|Generic Goal||Progression of Processes|
|GG 1||Performed process|
|GG 2||Managed process|
|GG 3||Defined process|
A performed process is a process that accomplishes the work necessary to satisfy the specific goals of a process area.
A managed process is a performed process that is planned and executed in accordance with policy; employs skilled people having adequate resources to produce controlled outputs; involves relevant stakeholders; is monitored, controlled, and reviewed; and is evaluated for adherence to its process description.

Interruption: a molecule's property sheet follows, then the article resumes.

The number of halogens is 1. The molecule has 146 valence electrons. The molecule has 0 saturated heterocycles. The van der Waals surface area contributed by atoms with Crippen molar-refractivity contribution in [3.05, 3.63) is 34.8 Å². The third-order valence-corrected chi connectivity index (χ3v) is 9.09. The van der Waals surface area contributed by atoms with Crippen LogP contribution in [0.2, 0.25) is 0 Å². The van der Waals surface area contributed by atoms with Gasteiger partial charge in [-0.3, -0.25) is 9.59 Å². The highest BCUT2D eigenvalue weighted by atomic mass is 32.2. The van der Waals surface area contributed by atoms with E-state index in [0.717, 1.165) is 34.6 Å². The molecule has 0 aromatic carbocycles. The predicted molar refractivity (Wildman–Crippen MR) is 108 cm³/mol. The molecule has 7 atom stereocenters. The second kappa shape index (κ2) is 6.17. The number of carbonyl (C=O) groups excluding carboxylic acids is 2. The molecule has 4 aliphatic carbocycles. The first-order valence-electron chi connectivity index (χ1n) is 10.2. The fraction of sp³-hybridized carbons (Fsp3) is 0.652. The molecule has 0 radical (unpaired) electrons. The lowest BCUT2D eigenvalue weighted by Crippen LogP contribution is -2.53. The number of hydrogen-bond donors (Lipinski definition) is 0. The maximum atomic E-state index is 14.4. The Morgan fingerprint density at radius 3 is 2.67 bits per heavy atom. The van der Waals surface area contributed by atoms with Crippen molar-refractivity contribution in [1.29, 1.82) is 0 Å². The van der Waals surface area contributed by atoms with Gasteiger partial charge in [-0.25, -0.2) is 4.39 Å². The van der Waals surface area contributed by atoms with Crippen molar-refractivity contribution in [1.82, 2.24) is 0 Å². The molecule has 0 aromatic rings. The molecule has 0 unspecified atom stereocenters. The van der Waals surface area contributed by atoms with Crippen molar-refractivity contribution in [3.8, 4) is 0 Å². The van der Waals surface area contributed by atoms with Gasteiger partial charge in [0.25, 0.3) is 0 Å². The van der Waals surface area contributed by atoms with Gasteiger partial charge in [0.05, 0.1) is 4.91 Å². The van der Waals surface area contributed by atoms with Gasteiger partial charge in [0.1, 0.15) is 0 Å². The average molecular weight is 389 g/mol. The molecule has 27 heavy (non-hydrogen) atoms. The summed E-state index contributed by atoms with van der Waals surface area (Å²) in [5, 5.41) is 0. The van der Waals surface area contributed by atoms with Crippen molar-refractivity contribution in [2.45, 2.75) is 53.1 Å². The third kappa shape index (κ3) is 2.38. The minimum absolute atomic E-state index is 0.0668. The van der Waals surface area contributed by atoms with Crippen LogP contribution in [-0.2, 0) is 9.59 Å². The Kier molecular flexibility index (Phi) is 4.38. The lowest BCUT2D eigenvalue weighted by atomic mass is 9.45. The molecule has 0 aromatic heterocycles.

The process can be instantiated by a project, group, or organizational function. Management of the process is concerned with institutionalization and the achievement of other specific objectives established for the process, such as cost, schedule, and quality objectives. The control provided by a managed process helps to ensure that the established process is retained during times of stress.
The requirements and objectives for the process are established by the organization. The status of the work products and services are visible to management at defined points (e.g., at major milestones, on completion of major tasks). Commitments are established among those who perform the work and the relevant stakeholders and are revised as necessary. Work products are reviewed with relevant stakeholders and are controlled. The work products and services satisfy their specified requirements.